4. Stay positive. I cannot begin to tell you how many people get frustrated by this process and trust me, I get it, it can definitely be frustrating. But here's the deal. You absolutely must embrace and believe in the process. If you are stressed or feeling negative, it is very hard for it to work. First, stress increases your cortisol (stress hormone) levels, which can stall body fat loss and also create water retention. Second, stress makes it difficult to believe in what you are doing and persist on days you just want to give in. Stay positive. Go back to #3 and try something different with all your conviction. Which takes us to...
5. Stay consistent! Once you've committed to something (including a change, like I discussed in #3), stick with it! If you have been behaving one way for a long time, it can take time for your body to catch on and start to show changes on the scale. Remember, our bodies resist change (remember that study about how the exerciser's appetite hormones increased?) - they want to stay the same! You must coax the weight off, not force it.
This article wound up being a little longer than what I initially intended but it was inspired by something I've seen quite a bit - frustration when exercise alone or adding more exercise doesn't seem to help achieve weight loss goals...and sometimes seems to make it harder. I hope this blog has shed some light on why that might be the case (and that it's an actual, scientific "thing"). Now that you know why, make sure that you are embracing exercise for all of the positive benefits it can bring to your life, both physical and mental. Know that changes in your weight will be almost impossible if you don't address the elephant in the room of nutrition. And know that, in some cases, exercise can actually make you hungrier, which means you might need to pay attention to how it makes you feel and see if you need to make any changes.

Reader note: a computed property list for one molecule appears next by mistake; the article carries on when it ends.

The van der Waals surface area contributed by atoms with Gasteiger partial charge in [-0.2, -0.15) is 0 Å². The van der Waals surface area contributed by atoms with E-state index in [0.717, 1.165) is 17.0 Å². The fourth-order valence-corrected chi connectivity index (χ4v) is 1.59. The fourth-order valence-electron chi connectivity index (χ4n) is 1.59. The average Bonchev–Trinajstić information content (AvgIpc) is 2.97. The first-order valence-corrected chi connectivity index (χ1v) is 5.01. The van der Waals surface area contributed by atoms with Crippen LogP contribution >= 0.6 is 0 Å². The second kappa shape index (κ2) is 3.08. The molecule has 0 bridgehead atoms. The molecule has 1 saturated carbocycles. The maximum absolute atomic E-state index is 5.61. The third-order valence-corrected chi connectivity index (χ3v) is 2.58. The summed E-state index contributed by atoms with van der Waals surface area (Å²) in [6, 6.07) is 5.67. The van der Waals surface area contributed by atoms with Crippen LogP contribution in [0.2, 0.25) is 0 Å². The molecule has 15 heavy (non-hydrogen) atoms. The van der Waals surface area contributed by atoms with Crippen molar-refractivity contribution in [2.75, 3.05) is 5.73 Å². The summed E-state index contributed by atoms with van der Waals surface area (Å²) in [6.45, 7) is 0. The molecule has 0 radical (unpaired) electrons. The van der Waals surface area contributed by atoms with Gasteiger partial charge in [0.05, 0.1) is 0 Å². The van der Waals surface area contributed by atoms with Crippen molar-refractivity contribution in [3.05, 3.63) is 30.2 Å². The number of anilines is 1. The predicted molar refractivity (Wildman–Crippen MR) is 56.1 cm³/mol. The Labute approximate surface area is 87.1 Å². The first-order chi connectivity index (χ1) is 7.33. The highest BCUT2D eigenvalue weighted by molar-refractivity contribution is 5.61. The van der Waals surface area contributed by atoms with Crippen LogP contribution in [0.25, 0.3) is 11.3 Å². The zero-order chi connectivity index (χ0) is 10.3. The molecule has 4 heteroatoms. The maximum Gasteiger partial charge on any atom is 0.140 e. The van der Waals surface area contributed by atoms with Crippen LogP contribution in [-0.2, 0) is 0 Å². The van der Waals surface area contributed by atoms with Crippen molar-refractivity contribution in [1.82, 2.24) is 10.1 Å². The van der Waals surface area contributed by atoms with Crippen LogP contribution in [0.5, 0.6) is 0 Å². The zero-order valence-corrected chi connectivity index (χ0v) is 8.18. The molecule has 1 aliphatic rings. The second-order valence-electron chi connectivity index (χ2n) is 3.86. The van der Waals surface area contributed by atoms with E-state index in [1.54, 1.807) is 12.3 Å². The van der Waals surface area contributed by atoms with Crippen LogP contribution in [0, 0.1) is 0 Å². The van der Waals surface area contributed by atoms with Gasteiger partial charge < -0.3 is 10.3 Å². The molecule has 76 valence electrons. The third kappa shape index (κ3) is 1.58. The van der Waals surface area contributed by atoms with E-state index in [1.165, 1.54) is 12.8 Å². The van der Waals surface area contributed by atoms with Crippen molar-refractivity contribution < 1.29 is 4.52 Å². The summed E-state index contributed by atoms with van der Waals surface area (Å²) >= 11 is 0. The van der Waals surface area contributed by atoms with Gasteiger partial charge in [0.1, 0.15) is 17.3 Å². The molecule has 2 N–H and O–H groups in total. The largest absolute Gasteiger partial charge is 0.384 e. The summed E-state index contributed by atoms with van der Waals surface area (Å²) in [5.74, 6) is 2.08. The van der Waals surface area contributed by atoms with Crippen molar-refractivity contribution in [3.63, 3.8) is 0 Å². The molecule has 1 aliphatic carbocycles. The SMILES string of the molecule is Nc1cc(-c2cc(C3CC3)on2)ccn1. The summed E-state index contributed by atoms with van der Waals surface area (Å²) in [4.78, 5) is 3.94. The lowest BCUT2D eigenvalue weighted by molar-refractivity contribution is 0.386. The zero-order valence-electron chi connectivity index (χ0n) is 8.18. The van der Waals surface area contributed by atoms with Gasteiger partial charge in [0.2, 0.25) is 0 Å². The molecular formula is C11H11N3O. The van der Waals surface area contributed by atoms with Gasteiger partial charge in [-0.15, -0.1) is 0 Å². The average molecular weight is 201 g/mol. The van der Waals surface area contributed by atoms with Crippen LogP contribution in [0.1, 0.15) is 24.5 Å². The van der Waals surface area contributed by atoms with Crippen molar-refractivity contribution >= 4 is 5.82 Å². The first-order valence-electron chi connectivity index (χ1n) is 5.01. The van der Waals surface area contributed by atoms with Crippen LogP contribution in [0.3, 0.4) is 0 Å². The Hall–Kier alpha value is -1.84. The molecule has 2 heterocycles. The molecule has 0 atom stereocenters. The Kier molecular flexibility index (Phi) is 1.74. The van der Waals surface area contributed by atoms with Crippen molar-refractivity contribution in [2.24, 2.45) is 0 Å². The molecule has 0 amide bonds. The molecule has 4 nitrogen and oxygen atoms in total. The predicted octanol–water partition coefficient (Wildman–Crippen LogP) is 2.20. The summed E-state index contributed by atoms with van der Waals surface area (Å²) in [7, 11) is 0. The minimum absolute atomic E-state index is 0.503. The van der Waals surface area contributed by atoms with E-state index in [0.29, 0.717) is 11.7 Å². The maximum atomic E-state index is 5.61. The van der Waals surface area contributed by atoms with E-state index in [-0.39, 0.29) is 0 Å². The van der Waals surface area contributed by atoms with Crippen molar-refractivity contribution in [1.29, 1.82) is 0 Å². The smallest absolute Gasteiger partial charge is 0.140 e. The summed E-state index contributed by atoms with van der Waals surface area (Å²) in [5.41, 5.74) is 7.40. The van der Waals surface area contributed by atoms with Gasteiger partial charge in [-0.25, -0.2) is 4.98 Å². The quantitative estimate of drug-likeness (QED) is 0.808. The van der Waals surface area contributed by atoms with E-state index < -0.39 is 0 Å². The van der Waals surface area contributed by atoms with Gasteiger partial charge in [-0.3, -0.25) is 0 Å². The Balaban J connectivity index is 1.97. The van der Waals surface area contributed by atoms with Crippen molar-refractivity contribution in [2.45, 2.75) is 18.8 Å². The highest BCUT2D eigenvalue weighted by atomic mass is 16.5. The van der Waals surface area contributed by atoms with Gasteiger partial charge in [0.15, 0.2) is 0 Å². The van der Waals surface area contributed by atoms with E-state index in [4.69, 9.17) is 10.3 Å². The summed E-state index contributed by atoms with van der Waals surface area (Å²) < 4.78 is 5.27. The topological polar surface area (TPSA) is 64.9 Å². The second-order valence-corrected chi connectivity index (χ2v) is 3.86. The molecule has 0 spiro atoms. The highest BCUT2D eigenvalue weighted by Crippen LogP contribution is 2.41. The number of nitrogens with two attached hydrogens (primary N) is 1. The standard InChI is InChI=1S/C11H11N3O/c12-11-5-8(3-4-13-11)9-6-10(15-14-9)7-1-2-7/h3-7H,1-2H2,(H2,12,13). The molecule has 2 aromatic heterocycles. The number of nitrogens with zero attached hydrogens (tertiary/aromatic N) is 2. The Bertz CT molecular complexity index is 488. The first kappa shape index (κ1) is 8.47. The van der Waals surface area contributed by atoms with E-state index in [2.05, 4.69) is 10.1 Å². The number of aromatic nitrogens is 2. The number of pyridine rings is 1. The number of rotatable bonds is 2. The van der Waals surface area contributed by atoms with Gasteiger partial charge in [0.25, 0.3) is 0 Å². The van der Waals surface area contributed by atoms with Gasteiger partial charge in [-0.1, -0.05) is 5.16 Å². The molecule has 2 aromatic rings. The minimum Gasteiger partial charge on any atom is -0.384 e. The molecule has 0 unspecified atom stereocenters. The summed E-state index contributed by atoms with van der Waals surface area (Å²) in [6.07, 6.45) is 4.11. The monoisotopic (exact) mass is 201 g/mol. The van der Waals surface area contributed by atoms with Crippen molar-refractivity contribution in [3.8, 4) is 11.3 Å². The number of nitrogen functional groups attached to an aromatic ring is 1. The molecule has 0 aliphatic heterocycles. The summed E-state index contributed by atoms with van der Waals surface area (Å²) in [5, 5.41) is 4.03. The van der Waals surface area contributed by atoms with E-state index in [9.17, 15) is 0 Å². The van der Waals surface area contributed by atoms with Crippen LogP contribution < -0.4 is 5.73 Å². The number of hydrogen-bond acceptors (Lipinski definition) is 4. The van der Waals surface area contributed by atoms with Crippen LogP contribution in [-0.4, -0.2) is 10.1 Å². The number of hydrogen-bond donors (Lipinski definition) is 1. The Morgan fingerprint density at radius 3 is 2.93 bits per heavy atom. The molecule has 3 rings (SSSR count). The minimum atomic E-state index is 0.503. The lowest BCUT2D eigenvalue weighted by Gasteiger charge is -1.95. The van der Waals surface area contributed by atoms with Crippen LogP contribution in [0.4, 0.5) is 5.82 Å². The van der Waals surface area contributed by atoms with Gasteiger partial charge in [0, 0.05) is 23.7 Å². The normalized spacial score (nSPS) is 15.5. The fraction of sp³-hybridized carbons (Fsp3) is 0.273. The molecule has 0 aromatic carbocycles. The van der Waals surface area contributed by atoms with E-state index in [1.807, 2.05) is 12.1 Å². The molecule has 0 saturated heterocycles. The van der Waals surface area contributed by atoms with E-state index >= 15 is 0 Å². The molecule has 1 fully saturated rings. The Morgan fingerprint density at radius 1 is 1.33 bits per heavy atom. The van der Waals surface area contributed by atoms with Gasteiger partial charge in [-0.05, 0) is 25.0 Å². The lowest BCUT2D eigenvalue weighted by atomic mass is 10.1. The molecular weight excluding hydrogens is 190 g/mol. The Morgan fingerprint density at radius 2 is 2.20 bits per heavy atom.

Weight loss is neither a linear nor static process. You must continue to reflect how your current process is working and make small adaptations. Keep an open mind, be willing to alter your course, and then stay consistent so you can make an actual assessment. I wish you all the best, and if you ever need more personalized guidance with the process, please contact me here or use my virtual training program to help achieve your goals!
In good health,
BONUS #1: Get your free PDF copy of my Research-Based Fat-Loss Checklist by clicking here!
1. Clark, M. A., Lucett, S. C., Sutton, B. G. (Eds.). (2012). NASM essentials of personal fitness training (4th ed.). Baltimore, MD: Lippincott Williams & Wilkins.
2. Applied Physiology, Nutrition, and Metabolism (2017; doing.org/10.1139/apnm-2017-0577).
3. Schaar, B., Moos-Thiele, C., & Platen, P. (2010). Effects of exercise, diet, and a combination of exercise and diet in overweight and obese adults: A meta-analysis of the data. The Open Sports Medicine Journal, 4, 17-28.
4. Chambliss, H. O. (2005). Exercise duration and intensity in a weight-loss program. Clinical Journal of Sports Medicine, 15(2), 113-115.
5. Jakcic, J. M., Clark, K., Coleman, E., Donnelly, J. E., Foreyt, J., Melanson, E., … Volpe, S. L. (2001). Appropriate intervention strategies for weight loss and prevention of weight regain for adults. Medicine & Science in Sports & Exercise, 33(12), 2145-2156.